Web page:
Appellant has a history of abusing alcohol, marijuana, cocaine and other drugs. His medical history is significant for HIV, Hepatitis B, diabetes, hypertension and neuropathy. He was diagnosed with both HIV and Hepatitis B before he committed the predicate offense. He also has a speech impediment (stuttering). At the time of the hearing, he had recently had multiple surgeries for rectal warts and was wearing a colostomy bag, which was preventing him from attending sex offender treatment at the STU.

Dr. Canataro testified that R.F. suffers from sexual sadism; paraphilia not otherwise specified (NOS) non-consent; alcohol, cannabis, and cocaine dependence in a controlled environment; and antisocial personality disorder. The diagnosis of sexual sadism is very rare and indicates he "derives sexual excitement from the suffering of his victims." The diagnosis of paraphilia NOS non-consent indicates that appellant derives sexual arousal from non-consensual sexual interactions. Appellant said to Dr. Canataro that consensual sex is "boring" and that in order to ejaculate, he needs to "take it to that next level" by beating his victims. Dr. Canataro maintained that this combination of sexual sadism and paraphilia "is well ingrained" in appellant, beginning "probably in his teenage years" and reinforced over four decades through masturbation. Dr. Canataro opined that "it could possibly be his only sexual arousal pattern."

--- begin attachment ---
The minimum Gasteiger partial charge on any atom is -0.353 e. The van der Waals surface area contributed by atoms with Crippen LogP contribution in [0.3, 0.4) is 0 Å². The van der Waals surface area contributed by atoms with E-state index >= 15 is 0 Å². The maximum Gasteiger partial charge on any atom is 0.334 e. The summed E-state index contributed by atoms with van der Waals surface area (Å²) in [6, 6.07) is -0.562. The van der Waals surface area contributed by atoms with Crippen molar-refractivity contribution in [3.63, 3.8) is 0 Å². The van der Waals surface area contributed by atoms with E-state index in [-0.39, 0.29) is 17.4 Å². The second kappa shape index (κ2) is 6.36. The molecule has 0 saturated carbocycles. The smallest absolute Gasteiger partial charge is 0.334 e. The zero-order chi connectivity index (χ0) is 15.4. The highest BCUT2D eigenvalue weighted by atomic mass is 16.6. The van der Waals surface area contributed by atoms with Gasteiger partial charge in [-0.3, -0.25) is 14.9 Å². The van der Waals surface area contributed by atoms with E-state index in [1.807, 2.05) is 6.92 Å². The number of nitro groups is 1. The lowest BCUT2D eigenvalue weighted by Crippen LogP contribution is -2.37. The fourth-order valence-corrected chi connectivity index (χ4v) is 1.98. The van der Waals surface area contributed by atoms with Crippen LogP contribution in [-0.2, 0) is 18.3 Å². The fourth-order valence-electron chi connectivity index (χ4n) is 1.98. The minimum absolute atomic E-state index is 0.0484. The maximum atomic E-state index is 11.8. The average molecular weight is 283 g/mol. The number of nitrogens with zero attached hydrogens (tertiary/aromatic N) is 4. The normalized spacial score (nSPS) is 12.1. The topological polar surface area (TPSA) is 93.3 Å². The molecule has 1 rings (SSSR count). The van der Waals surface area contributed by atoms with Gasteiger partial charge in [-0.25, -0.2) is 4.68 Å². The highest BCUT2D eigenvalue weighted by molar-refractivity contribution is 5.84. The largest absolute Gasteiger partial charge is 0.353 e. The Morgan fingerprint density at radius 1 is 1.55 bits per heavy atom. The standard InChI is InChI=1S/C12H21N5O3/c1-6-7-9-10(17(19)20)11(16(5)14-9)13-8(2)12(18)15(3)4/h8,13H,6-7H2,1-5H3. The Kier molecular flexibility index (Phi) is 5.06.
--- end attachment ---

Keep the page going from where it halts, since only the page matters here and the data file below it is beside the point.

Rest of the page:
Appellant scored a nine on the Static-99R test, which, according to Dr. Canataro, places him in the "high range to sexually reoffend." Dr. Canataro acknowledged that once appellant turns sixty years old, his score will be reduced to seven due to his age, but that a score of seven still places him in the high risk range.

Dr. Canataro indicated that appellant "does well in treatment." For example, he "takes full responsibility for . . . his offenses in the past" and "has been exploring his own personal abuse and . . . victimization and how that could have contributed to his sexual offending." Dr. Canataro acknowledged that appellant's defensiveness and coping skills have shown improvement over the past five years of treatment. He has taken the floor in group therapy on multiple occasions. He has completed multiple modules and treatment groups at the STU, including ones on anger management, relapse prevention and substance abuse. He also advanced to Phase 3 of his STU treatment quickly, bypassing Phase 2 entirely.

However, he has had to repeat some modules, including arousal reconditioning and relapse prevention II and III. Appellant has also not yet advanced to Phase 4. According to Dr. Canataro, advancement to Phase 4 "would indicate that he has accomplished most of what he needs to accomplish in treatment, as well as with a discharge plan he could be safely managed into the community." Dr. Canataro explained that "we don't believe that this is . . . appropriate . . . . [E]ven acknowledging how well he has done in the five years . . . [it] is not enough to consider [appellant] safe within the community at this time ." Dr. Canataro asserted that "given his history, [appellant] is going to need a lot of treatment in order for people to feel comfortable that he can advance in treatment and eventually be released."

Dr. Canataro admitted that she had not had the opportunity to factor appellant's recent surgeries, including the attachment of the colostomy bag, into her report, and that medical limitations such as these would affect her evaluation of the risk of re-offending.